Technology to extract lithium from oilfield brine adapted for geothermal application

Geothermal plant. Image: Conserve Energy Future

A Vancouver company hoping to pioneer a new process to extract lithium and other elements from oilfield wastewater has tweaked the technology to also apply it to geothermal power projects.

MGX Minerals Inc. said today that engineering partner PurLucid Treatment Solutions Inc. has developed high temperature filtration for the purification of geothermal brines and associated extraction of metals and minerals including lithium, an increasingly sought after commodity thanks to demand for lithium-ion batteries in electric vehicles.

Similar to oilfield brines, geothermal brines contain concentrated amounts of metals and dissolved salts. The presence of these impurities, combined with the necessity to reduce brine temperature in order for traditional filtration to occur, is a large industry barrier known as scaling that severely reduces flow and heat transfer of geothermal heat exchangers.

This in turn negatively impacts the long-term operating performance and in many cases eliminates the economic viability of these systems. Geothermal brines are known to contain lithium, magnesium and other minerals and metals including gold.

After an initial period of research and development, MGX and engineering partner PurLucid have developed a proprietary, low energy design process that removes these scale-forming ions and dissolved salts while not requiring a reduction in brine temperatures for filtration to occur.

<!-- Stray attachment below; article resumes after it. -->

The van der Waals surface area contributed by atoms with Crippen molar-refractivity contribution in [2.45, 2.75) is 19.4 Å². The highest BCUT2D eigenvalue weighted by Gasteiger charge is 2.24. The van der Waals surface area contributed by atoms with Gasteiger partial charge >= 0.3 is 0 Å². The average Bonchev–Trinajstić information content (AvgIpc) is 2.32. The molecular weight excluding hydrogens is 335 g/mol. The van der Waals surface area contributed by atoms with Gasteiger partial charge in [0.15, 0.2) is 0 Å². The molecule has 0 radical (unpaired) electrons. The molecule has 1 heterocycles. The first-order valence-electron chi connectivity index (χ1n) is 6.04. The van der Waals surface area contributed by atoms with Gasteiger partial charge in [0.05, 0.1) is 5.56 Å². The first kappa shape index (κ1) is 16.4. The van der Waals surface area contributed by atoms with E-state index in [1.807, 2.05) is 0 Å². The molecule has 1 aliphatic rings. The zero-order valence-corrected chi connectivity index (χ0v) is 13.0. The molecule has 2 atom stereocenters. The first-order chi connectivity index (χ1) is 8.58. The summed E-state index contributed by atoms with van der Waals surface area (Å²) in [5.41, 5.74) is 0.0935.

The process utilizes PurLucid’s existing patented and exclusively licensed replaceable membrane skin layers (RSL) filtration system, originally developed by David Bromley Engineering, which creates highly charged pore spaces to force dissolved ions into colloidal particles, simultaneously filtered down to 0.01 microns, MGX said in a statement.

The RSL is designed specifically to foul and is removed and replaced in situ, resulting in 100 per cent flux rate recovery. The ultrafiltration can then be followed by a patent-pending membrane distillation system in projects where heat is available.

The matrix is composed of materials capable of operating at up to 700 degrees Celsius. Geothermal temperatures rarely exceed 250 degrees Celsius.

“We believe in investing in technology and innovative processes that disrupt how the energy industry thinks and operates,” Jared Lazerson, MGX president and chief executive officer, said in the statement. “Our newest technological advancement offers yet another first-mover opportunity into a large and often stagnant sector hungry for new ideas.”

The technology also represents an environmentally friendly alternative for geothermal brine disposition, which is largely limited to non-treated reinjection. Similar to MGX’s existing wastewater treatment and rapid petrolithium recovery units, MGX and PurLucid are conducting engineering studies to fabricate treatment systems capable of being integrated into existing geothermal infrastructure or incorporated as standalone systems for mineral and metals extraction, the company said.

MGX currently owns a 34 per cent interest in Purlucid and has the right to acquire 100 per cent through successive future investments. MGX owns the global rights to the minerals extraction technology jointly developed. The intellectual property is patent pending with core water treatment technology covered under a variety of patents and licenses patents.